Temporary Protected Status to End for Haitians

On Nov. 18, community leaders and elected officials marched across the Brooklyn Bridge to call for an extension of TPS. (Photo by Fabiola Jean via The Haitian Times)

The Trump administration announced Monday, Nov. 20, it will not renew Temporary Protected Status for Haitians. The nearly 60,000 Haitians living with the status have until July 22, 2019 – or 18 months – to leave the U.S. TPS has been in place for Haitians since the 2010 earthquake. According to a press release on the termination, Acting Secretary of Homeland Security Elaine Duke “determined that those extraordinary but temporary conditions caused by the 2010 earthquake no longer exist” given the information available “ including recommendations received as part of an inter-agency consultation process.”

In reporting on the announcement, The Haitian Times’ Vania André noted that immigration advocates say “Haiti is no more equipped to repatriate thousands of people now” than in 2010.

Following the 2010 earthquake, Haiti has dealt with two catastrophic hurricanes that caused millions in damage and displaced thousands of people. Simultaneously, the small island nation has been grappling with political and economic instability, protests and an influx of Haitian Dominicans who lost their immigration status in the Dominican Republic.

“The current Haitian administration will not be prepared to take these people in,” said Dr. Jean Eddy Saint Paul, a political sociologist and founding director of CUNY’s Haitian Studies Institute. “We have a clear example with the Haitians living in Dominican Republic. Every week the Dominican Republic deports Haitians and the Haitian government has no capacity to receive them.”

On Nov. 6, Duke announced the end of TPS for 2,500 Nicaraguans, who have until Jan. 5, 2019 to leave the U.S. and deferred a decision on TPS extension for the 57,000 Hondurans with the status. In the meantime the designation was extended for them by six months to July 5, 2018.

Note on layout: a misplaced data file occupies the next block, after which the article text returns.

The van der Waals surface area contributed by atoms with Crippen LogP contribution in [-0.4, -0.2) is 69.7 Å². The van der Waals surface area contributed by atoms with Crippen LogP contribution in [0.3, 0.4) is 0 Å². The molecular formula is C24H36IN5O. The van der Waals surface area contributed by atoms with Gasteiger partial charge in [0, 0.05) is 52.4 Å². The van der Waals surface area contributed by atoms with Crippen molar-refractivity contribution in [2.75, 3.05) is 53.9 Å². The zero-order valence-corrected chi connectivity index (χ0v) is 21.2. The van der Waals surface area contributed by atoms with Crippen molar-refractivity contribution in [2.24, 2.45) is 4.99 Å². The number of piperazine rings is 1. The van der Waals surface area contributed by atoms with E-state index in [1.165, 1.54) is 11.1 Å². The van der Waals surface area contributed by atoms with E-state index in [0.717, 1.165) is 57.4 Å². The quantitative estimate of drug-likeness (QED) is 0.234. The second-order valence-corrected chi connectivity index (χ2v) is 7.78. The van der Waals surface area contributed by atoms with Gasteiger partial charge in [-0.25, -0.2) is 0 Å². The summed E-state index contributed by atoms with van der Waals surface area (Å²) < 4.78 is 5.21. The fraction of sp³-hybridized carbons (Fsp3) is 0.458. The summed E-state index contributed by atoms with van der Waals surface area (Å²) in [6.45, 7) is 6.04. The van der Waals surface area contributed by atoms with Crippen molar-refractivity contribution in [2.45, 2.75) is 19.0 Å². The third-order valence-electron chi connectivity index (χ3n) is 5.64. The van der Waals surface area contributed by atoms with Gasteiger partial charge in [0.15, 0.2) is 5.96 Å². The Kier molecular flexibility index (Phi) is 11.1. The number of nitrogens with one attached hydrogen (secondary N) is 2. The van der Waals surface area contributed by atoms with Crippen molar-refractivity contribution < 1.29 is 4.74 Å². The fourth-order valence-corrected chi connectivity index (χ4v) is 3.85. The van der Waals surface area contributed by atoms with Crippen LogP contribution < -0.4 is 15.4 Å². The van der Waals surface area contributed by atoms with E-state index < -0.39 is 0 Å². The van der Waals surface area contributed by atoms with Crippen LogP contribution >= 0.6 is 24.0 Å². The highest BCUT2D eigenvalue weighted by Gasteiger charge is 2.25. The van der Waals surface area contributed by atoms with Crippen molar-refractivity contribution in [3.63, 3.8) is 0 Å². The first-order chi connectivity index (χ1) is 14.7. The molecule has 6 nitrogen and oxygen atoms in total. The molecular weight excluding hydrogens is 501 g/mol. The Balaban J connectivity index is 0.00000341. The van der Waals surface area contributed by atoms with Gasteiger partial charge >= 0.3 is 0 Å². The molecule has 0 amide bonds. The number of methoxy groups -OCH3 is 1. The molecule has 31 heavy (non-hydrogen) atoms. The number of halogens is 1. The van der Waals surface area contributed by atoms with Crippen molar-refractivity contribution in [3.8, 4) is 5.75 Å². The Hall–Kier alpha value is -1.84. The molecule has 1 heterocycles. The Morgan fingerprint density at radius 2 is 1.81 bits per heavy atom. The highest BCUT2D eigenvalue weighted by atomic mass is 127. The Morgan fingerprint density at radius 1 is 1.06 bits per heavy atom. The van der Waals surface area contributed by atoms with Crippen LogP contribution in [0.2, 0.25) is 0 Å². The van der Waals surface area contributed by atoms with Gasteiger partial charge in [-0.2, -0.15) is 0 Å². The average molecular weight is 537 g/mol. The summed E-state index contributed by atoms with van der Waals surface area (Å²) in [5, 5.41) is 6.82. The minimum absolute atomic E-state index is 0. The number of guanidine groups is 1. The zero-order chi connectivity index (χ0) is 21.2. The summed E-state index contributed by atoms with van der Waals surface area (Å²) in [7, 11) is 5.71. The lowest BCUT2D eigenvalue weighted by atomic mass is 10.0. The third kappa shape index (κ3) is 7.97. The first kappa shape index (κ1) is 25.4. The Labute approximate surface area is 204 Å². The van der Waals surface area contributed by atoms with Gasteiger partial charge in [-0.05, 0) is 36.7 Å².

The president of the Haitian Americans Lawyers Association of New York described how the situation at home is “very different” for Haitians than it is for Nicaraguans and Hondurans. Go to The Haitian Times for her comments, as well as more from Saint Paul and reaction from Haitian-American Assemblywoman Rodneyse Bichotte to the announcement.

In its story on the end of TPS for Haitians, Long Island Wins’ Patrick Young criticized the Trump administration, calling the decision “an act of politically-motivated heartlessness.” He cited numbers that indicate how Haitians have established a life in the U.S.:

According to the Center for Migration Studies, Haitians on TPS have 27,000 U.S.-citizen children among them and 6,200 are homeowners. The ending of TPS will have a devastating impact on the individuals losing their status and on the communities where they live. A majority of the impacted Haitians live in Florida, but an estimated 2,000 live in New York City and Long Island.

Young added: “The decision to end TPS has less to do with conditions on the ground in Haiti…” Read more at Long Island Wins.

Go to Bklyner for statements from Brooklyn Borough President Eric Adams, Assembly member Félix W. Ortiz, Haitian-born Council member Mathieu Eugene and Rep. Yvette Clarke.

On Nov. 14, Rep. Clarke introduced a bipartisan bill that would let TPS recipients apply for permanent residency. Read more at Caribbean Life.

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2 Comments

  1. Pingback: – Farah Larrieux: Faces of TPS

  2. Pingback: – TPS to End for Hondurans

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